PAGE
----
Elvira and the Pilliga Mouse

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Pat Clarke (text),  Graeme Compton (illus.),  Elvira and the Pilliga Mouse,  Little Steps Books, Dec 2016,  76pp.,  $24.95 (hbk),  ISBN:  9781925117981

When I first saw this book I was unsure what to make of it. Is it a chapter book or picture book? Why is it so big and who is its target audience? To allay my confusion I incorporated Elvira and the Pilliga Mouse into my daughters’ nighttime reading routine. On its completion I asked if I should give this unique story a good review to which my six-year-old daughter responded, “Well, it’s very detailed with lots of exciting parts. Give it a good review, Mum.

Elvira and the Pilliga Mouse is an engrossing story of self-discovery for young readers. Elvira is a wedge-tailed eagle who is blown away from Taronga Zoo in a storm and decides to use the opportunity to find her father in the Goonoo Forest before heading back to the zoo. So ensues an exciting journey for Elvira who saves humans and creatures in need along the way.

Pat Clarke’s first hand knowledge of Australian flora and fauna does not go unnoticed in this book. From descriptions of forest sounds to the workings of native animals and their feral predators, there is no mistaking the Australian-ness of this story. Graeme Compton’s illustrations support this idea beautifully with lightly coloured gum trees, koalas, goannas, kangaroos, wallabies, possums and black cockatoos littering the pages. The iconic sites of Sydney, the Opera House, Harbour Bridge and Sydney Tower are not missed either in Compton’s painted landscapes.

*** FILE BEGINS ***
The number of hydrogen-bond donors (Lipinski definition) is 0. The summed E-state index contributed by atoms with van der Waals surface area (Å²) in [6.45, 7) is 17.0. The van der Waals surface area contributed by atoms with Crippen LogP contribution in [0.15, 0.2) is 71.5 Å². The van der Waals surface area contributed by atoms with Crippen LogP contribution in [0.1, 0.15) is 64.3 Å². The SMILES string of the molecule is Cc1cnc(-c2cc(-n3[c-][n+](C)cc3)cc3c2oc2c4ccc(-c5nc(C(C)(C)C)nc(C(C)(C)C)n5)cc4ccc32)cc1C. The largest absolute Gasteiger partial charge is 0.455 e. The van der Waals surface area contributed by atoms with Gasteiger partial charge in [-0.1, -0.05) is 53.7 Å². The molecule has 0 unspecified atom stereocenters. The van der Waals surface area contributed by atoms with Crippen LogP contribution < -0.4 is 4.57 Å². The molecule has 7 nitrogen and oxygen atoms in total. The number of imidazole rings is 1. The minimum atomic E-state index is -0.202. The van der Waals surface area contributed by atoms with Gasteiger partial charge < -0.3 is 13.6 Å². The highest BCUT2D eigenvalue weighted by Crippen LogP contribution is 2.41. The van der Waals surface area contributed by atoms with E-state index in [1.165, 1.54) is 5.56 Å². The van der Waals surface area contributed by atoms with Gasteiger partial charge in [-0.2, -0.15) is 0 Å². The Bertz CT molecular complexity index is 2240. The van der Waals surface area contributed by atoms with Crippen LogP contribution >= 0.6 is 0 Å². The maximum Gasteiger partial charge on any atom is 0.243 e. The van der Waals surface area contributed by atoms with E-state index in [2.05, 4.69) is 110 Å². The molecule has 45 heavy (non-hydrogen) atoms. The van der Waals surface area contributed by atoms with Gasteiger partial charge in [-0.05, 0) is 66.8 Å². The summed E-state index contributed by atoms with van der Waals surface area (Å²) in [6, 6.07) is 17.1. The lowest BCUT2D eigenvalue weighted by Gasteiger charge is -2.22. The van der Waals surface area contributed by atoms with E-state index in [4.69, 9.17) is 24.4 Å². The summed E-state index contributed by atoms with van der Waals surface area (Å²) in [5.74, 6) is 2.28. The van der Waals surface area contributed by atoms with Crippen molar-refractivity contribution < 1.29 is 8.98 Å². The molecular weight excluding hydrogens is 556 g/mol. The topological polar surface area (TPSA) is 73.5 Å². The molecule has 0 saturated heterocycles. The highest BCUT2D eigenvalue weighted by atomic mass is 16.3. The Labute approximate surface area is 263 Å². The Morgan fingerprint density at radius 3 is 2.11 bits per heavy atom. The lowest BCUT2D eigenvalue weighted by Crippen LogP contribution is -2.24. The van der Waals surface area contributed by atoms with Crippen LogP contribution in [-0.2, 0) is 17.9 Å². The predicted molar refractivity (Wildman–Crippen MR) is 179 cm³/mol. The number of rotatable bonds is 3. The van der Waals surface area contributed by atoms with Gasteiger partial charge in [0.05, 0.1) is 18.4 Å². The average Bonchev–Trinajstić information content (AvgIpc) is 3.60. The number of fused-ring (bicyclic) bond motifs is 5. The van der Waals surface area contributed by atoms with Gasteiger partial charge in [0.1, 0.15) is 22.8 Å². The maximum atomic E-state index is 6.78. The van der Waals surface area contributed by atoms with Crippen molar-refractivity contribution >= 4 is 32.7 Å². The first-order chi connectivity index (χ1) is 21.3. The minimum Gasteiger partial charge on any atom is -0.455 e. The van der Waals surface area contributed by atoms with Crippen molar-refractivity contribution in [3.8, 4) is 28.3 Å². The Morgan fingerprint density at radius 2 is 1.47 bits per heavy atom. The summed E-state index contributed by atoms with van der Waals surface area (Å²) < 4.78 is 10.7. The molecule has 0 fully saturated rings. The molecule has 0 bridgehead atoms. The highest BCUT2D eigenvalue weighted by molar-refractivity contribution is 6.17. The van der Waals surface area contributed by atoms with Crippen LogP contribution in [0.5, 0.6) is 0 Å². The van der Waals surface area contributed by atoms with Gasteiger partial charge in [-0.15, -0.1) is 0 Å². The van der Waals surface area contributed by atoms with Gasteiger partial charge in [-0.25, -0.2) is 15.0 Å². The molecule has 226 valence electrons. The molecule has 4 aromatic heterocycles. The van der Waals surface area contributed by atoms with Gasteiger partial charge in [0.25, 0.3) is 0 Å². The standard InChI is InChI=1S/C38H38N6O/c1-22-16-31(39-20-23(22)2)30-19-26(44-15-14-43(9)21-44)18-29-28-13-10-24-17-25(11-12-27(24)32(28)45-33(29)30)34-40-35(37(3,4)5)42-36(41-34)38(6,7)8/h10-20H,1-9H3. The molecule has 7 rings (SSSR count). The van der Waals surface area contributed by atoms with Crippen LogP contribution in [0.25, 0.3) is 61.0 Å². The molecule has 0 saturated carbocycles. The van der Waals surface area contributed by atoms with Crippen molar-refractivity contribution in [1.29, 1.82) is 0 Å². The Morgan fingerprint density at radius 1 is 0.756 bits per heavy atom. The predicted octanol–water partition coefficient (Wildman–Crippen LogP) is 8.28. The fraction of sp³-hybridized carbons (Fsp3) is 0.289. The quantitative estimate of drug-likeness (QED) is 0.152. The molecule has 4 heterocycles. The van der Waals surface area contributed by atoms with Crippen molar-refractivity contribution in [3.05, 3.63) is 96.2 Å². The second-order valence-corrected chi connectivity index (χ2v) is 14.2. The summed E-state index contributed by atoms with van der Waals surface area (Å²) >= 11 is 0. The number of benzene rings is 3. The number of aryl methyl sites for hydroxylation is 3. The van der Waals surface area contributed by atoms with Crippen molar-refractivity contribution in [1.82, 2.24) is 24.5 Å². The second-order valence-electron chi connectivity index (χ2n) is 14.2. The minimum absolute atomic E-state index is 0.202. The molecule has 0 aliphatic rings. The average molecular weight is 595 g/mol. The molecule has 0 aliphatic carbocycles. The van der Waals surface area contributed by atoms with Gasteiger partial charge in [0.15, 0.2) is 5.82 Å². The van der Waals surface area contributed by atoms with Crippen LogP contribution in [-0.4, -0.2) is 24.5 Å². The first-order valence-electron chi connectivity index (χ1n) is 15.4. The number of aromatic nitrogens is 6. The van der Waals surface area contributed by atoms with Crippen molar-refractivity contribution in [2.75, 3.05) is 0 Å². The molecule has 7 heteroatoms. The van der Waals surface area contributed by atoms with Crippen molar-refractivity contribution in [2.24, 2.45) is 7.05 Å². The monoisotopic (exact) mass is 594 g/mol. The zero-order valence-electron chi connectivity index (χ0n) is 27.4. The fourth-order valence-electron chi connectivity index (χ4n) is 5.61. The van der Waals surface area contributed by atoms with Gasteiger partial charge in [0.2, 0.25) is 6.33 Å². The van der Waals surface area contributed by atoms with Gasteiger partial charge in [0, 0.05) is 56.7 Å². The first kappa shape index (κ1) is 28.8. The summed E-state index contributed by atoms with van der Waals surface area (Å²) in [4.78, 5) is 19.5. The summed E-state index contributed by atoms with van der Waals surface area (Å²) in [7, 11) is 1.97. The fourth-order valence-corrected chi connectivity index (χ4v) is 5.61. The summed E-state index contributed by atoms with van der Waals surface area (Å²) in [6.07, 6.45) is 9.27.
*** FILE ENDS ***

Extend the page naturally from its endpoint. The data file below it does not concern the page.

Each adventure and anecdote experienced by Elvira is punctuated with a chapter, allowing for a short reading session that satisfies rather than leaving the reader desperately wanting to read on – perfect for a bedtime reading companion.

The conclusion itself was sweet and satisfying with Elvira realising the best of both worlds, a life of freedom with her newfound mate, and a precious final farewell to her zoo handler, Shelly.

The additional glossary of species found in the Pilliga Forest is a touch of genius, that little something extra for the child who yearns to gather interesting and often unknown facts about animals!

I’d recommend this for the classroom library and the home bookshelf. Physically big enough for a group read with enough illustrations to satisfy the younger reader.

Reviewed by Katie Mineeff

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